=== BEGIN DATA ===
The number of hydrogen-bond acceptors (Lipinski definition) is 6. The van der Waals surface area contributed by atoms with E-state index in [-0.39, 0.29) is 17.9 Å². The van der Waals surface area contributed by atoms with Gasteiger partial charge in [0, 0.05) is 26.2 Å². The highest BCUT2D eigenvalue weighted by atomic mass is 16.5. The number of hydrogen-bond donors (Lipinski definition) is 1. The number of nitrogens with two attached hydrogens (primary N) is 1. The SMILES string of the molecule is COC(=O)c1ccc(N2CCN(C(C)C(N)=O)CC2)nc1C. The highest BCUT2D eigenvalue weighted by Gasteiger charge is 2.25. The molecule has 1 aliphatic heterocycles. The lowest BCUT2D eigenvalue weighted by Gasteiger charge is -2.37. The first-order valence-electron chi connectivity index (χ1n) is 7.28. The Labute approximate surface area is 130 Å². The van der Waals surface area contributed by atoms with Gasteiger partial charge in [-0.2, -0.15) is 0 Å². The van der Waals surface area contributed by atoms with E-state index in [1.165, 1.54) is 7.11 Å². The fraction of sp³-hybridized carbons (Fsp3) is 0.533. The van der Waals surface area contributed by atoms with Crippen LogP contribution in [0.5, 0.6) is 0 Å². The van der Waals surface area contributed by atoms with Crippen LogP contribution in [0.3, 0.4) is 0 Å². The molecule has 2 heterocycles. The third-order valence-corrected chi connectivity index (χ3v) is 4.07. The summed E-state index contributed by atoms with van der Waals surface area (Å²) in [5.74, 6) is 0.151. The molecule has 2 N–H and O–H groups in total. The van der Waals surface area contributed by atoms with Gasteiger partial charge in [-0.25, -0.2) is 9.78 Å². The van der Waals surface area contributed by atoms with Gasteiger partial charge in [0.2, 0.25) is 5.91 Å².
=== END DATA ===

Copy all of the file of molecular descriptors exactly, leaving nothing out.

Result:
The number of hydrogen-bond acceptors (Lipinski definition) is 6. The van der Waals surface area contributed by atoms with E-state index in [-0.39, 0.29) is 17.9 Å². The van der Waals surface area contributed by atoms with Gasteiger partial charge in [0, 0.05) is 26.2 Å². The highest BCUT2D eigenvalue weighted by atomic mass is 16.5. The number of hydrogen-bond donors (Lipinski definition) is 1. The number of nitrogens with two attached hydrogens (primary N) is 1. The SMILES string of the molecule is COC(=O)c1ccc(N2CCN(C(C)C(N)=O)CC2)nc1C. The highest BCUT2D eigenvalue weighted by Gasteiger charge is 2.25. The molecule has 1 aliphatic heterocycles. The lowest BCUT2D eigenvalue weighted by Gasteiger charge is -2.37. The first-order valence-electron chi connectivity index (χ1n) is 7.28. The Labute approximate surface area is 130 Å². The van der Waals surface area contributed by atoms with Gasteiger partial charge in [-0.2, -0.15) is 0 Å². The van der Waals surface area contributed by atoms with E-state index in [1.165, 1.54) is 7.11 Å². The fraction of sp³-hybridized carbons (Fsp3) is 0.533. The van der Waals surface area contributed by atoms with Crippen LogP contribution in [0.5, 0.6) is 0 Å². The van der Waals surface area contributed by atoms with Crippen LogP contribution in [0.3, 0.4) is 0 Å². The molecule has 2 heterocycles. The third-order valence-corrected chi connectivity index (χ3v) is 4.07. The summed E-state index contributed by atoms with van der Waals surface area (Å²) in [5.74, 6) is 0.151. The molecule has 2 N–H and O–H groups in total. The van der Waals surface area contributed by atoms with Gasteiger partial charge in [-0.25, -0.2) is 9.78 Å². The van der Waals surface area contributed by atoms with Gasteiger partial charge in [0.2, 0.25) is 5.91 Å².